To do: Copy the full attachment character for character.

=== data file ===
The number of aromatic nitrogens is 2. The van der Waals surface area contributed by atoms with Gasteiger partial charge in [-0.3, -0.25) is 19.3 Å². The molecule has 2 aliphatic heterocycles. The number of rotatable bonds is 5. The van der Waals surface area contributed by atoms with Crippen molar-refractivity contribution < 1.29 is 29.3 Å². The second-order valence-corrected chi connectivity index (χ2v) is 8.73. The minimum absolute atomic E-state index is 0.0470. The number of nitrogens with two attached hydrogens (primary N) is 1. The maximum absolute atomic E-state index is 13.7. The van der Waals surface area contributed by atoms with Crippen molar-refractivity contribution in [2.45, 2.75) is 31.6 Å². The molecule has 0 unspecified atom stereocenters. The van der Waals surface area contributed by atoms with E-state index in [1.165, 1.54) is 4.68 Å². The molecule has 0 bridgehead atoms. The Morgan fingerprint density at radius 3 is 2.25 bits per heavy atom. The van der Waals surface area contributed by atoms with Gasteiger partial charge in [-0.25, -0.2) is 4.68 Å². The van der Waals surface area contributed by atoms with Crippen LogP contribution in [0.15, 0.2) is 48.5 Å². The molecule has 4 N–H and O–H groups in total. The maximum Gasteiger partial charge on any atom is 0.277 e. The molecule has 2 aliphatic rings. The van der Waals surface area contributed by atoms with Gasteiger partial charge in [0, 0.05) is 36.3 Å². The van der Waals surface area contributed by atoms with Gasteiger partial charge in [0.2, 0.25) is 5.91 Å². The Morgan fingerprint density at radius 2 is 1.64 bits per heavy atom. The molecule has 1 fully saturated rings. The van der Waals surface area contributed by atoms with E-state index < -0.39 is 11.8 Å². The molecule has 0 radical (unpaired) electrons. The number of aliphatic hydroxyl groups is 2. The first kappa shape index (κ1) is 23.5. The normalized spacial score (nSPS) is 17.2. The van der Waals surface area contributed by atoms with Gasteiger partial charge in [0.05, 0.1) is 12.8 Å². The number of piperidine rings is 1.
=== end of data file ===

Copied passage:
The number of aromatic nitrogens is 2. The van der Waals surface area contributed by atoms with Gasteiger partial charge in [-0.3, -0.25) is 19.3 Å². The molecule has 2 aliphatic heterocycles. The number of rotatable bonds is 5. The van der Waals surface area contributed by atoms with Crippen molar-refractivity contribution < 1.29 is 29.3 Å². The second-order valence-corrected chi connectivity index (χ2v) is 8.73. The minimum absolute atomic E-state index is 0.0470. The number of nitrogens with two attached hydrogens (primary N) is 1. The maximum absolute atomic E-state index is 13.7. The van der Waals surface area contributed by atoms with Crippen molar-refractivity contribution in [2.45, 2.75) is 31.6 Å². The molecule has 0 unspecified atom stereocenters. The van der Waals surface area contributed by atoms with E-state index in [1.165, 1.54) is 4.68 Å². The molecule has 0 bridgehead atoms. The Morgan fingerprint density at radius 3 is 2.25 bits per heavy atom. The van der Waals surface area contributed by atoms with Gasteiger partial charge in [-0.25, -0.2) is 4.68 Å². The van der Waals surface area contributed by atoms with Crippen LogP contribution in [0.15, 0.2) is 48.5 Å². The molecule has 4 N–H and O–H groups in total. The maximum Gasteiger partial charge on any atom is 0.277 e. The molecule has 2 aliphatic rings. The van der Waals surface area contributed by atoms with Gasteiger partial charge in [0, 0.05) is 36.3 Å². The van der Waals surface area contributed by atoms with Gasteiger partial charge in [0.2, 0.25) is 5.91 Å². The Morgan fingerprint density at radius 2 is 1.64 bits per heavy atom. The molecule has 1 fully saturated rings. The van der Waals surface area contributed by atoms with E-state index < -0.39 is 11.8 Å². The molecule has 0 radical (unpaired) electrons. The number of aliphatic hydroxyl groups is 2. The first kappa shape index (κ1) is 23.5. The normalized spacial score (nSPS) is 17.2. The van der Waals surface area contributed by atoms with Gasteiger partial charge in [0.05, 0.1) is 12.8 Å². The number of piperidine rings is 1.